Home TOWN OF RUTLAND vs. PHYLLIS H. FIFE.

11 Mass. App. Ct. 341

October 14, 1980 - February 13, 1981

Worcester County

Present: BROWN, PERRETTA, & KASS, JJ.

In an action by a town seeking to enjoin the defendant from further construction work on and occupation of a home on a lot bordering a pond, the defendant was entitled to summary judgment where nothing in the stipulated facts and documents submitted by the parties was sufficient to warrant a finding that any part of the lot was a "freshwater wetland" within the meaning of G. L. c. 131, Section 40. [342-347]

CIVIL ACTION commenced in the Superior Court on June 20, 1978.

The case was heard by Meagher, J., on a motion for summary judgment.

Gregor I. McGregor for the defendant.

Francis J. Cranston, Town Counsel, for the plaintiff.

Francis X. Bellotti, Attorney General, Stephen M. Leonard & Malcolm Pittman, Assistant Attorneys General, for the Commonwealth, amicus curiae, submitted a brief.


KASS, J. In this appeal from a summary judgment entered in favor of Phyllis H. Fife, a landowner in Rutland, the town raises questions concerning the extent of the territorial jurisdiction of municipal conservation commissions under the Wetlands Protection Act, G. L. c. 131, Section 40. The relevant facts are stipulated.

In 1973, Fife bought a lot containing approximately 2.4 acres adjoining Demond Pond in Rutland. During July of 1977, she submitted plans for the placement on the site of a mobile home and the installation of a septic system. Fife also applied to dig a water well on the property. The board

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of health of Rutland issued a permit to Fife on July 8, 1977, for her well and on September 15, 1977, for the installation of a septic tank. Fife obtained a building permit on October 15, 1977. Contractors whom she hired proceeded to work on the site, including the laying down of gravel for her driveway, piping and grading for the concrete foundation pad which would support the mobile home, installation of a drainage trench, and pouring of the foundation.

On December 9, 1977, the conservation commission issued a cease and desist order requiring that Fife proceed no further until such time as the conservation commission should issue an "order of conditions" regulating the work. See G. L. c. 131, Section 40. Under protest, Fife filed with the conservation commission a "notice of intent," the prescribed document for obtaining an order of conditions. See County Commrs. of Bristol v. Conservation Commn. of Dartmouth, 380 Mass. 706 , 707-708 (1980); 310 Code Mass. Regs. Sections 10.03(1) and 10.05(1) (1978). The conservation commission declined to issue an order of conditions and Fife determined to challenge the jurisdiction of the conservation commission by taking further steps toward occupancy of her mobile home. In response the conservation commission filed a complaint which sought to enjoin further construction work and occupation of the home.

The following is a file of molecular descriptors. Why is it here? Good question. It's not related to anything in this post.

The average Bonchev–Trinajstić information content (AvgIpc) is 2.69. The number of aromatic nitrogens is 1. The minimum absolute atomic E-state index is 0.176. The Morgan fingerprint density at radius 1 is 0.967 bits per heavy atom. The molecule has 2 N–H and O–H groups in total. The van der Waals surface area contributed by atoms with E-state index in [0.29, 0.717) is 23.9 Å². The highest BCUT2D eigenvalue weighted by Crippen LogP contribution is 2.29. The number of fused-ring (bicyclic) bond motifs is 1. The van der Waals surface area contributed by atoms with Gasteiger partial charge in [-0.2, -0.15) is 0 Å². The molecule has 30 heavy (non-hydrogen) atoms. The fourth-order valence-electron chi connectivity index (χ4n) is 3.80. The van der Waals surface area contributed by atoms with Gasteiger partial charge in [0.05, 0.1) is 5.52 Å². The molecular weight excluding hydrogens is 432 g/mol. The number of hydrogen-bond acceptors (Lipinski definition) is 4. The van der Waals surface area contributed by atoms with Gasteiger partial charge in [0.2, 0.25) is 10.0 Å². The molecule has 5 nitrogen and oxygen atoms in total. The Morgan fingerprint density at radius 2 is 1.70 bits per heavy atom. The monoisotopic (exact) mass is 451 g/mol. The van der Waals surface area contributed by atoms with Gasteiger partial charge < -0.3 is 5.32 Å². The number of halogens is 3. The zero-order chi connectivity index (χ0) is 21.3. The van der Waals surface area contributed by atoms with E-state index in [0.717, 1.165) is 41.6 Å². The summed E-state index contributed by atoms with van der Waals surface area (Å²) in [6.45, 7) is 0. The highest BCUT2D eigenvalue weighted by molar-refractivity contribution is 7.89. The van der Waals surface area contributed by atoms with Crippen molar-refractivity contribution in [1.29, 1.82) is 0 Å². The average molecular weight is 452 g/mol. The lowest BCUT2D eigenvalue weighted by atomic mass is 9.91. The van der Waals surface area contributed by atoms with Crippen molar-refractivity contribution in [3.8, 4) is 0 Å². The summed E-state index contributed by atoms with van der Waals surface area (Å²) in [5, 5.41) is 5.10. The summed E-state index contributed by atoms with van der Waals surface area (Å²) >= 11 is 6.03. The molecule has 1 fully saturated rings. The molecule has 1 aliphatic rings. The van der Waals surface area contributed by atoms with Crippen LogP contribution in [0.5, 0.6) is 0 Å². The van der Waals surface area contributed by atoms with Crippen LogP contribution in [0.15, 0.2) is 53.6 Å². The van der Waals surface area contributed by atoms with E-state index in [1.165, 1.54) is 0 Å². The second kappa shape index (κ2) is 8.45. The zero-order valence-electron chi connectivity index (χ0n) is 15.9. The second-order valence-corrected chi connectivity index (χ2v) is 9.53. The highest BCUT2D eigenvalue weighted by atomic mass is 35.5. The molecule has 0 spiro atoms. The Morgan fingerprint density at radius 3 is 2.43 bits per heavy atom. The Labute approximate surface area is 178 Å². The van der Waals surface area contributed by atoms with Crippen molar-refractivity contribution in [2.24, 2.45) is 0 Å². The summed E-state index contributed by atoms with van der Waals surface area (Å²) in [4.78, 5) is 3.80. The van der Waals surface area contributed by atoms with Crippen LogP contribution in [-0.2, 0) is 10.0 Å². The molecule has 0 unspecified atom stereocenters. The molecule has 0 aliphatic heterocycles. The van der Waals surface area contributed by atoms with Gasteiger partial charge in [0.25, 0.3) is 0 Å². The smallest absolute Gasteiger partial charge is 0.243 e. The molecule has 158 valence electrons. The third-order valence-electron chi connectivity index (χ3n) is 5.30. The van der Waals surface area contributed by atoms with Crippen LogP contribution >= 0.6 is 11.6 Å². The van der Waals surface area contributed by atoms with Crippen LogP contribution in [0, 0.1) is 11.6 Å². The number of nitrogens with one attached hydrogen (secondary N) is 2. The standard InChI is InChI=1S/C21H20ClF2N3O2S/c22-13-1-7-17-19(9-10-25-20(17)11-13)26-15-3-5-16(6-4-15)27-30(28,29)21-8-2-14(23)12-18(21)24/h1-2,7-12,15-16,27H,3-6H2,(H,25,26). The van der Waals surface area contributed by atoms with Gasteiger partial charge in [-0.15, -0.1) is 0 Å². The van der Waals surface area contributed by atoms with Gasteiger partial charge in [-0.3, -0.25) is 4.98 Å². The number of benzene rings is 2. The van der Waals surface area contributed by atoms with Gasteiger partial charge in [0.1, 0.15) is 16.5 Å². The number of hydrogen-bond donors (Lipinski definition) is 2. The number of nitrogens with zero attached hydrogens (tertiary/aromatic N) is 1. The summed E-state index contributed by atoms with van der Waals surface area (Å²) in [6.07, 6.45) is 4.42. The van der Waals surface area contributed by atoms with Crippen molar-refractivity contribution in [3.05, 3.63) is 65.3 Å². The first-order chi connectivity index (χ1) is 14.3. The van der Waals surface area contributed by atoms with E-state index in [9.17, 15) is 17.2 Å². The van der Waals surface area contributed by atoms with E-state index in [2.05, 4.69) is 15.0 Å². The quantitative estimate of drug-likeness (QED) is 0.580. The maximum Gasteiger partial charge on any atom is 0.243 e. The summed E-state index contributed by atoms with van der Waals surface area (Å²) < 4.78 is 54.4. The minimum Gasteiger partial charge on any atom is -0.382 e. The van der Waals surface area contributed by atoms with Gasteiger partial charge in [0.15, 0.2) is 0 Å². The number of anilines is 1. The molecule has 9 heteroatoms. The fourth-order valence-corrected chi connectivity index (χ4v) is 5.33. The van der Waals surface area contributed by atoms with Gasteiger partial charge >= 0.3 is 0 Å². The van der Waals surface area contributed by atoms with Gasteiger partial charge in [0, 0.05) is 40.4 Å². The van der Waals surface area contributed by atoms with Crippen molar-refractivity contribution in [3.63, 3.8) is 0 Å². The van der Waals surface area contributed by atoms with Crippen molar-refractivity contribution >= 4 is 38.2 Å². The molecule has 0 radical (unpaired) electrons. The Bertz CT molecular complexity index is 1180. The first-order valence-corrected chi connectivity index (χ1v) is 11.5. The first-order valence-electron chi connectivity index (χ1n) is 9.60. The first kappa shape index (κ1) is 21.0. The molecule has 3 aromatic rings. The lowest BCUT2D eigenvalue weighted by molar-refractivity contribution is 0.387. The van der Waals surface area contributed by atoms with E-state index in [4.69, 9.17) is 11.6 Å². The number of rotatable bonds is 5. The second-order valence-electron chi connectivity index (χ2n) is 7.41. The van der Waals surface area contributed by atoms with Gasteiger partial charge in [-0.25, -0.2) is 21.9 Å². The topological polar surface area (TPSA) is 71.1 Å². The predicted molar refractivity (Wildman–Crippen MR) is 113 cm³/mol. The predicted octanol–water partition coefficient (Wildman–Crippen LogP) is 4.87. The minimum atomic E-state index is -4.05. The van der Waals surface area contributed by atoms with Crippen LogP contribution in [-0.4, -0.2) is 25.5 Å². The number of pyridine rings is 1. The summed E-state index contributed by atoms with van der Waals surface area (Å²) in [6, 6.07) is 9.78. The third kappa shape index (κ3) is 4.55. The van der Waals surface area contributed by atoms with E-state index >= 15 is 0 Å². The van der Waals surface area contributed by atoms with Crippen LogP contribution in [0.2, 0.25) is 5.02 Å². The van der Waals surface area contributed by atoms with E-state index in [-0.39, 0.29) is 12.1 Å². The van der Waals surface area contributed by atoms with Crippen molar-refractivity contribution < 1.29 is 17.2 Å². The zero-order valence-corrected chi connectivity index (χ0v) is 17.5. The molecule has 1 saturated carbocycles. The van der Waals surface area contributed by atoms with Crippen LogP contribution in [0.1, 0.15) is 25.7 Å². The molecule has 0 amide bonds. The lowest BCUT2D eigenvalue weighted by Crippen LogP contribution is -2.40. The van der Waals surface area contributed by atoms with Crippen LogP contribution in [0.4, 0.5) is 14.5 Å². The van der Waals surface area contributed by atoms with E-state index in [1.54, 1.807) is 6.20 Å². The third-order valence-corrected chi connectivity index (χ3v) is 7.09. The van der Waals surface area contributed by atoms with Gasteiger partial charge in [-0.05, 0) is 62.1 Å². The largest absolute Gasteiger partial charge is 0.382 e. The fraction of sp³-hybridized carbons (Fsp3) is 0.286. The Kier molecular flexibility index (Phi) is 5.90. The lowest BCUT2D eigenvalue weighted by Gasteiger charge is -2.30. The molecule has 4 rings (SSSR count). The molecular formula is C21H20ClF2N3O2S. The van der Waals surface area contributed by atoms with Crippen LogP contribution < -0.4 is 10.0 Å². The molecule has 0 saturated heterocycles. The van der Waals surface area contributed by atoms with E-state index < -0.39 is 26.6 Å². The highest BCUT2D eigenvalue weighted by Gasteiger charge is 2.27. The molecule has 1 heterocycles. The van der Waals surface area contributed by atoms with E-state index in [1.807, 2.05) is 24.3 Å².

If the work Fife did, and proposes to do, is not within the area protected by G. L. c. 131, Section 40, a conservation commission is without jurisdiction to interfere. [Note Star] Section 40, the first sentence of which we set forth in the margin, [Note 1] protects

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three categories of wetlands: (1) land areas bordering on water bodies; (2) land under water bodies; and (3) land subject to tidal action, coastal storm flowage or flooding. In this case we are concerned with the first of these categories, that is, that portion of the statute which says that "[n]o person shall . . . alter any . . . fresh water wetland . . . or swamp bordering on . . . any . . . pond . . . ." No one suggests that the land is under a water body or subject to tidal action, coastal storm flowage or flooding. The status of the land as a fresh water wetland or swamp does not alone render it subject to the jurisdiction of the conservation commission; it must also "border" on a water body, in this case a pond. See for an illustrated explication, Massachusetts Audubon Society, A Guide to Understanding and Administering the Massachusetts Wetlands Protection Act 2-8 (1977).

The statute (Section 40) uses words and phrases applicable to the case at bar which are less than self-defining: e.g., "bordering," "bank," "freshwater wetland" and "swamp." The latter two terms are defined in the statute and we shall return to them later in this opinion. The words "bordering" and "bank" are defined in regulations promulgated by the Department of Environmental Quality Engineering. 310 Code Mass. Regs. 10.02(4) and (6) (1978). [Note 2] "Bordering" is defined as including any land within "100 feet horizontally landward from the bank of any . . . swamp bordering the . . . pond . . . ." [Note 3] It is irresistible to observe that one becomes mired in hopeless circularity when the word "bordering" is defined in terms of a beach, dune, flat, marsh, meadow or swamp "bordering" the ocean, estuary, creek, etc.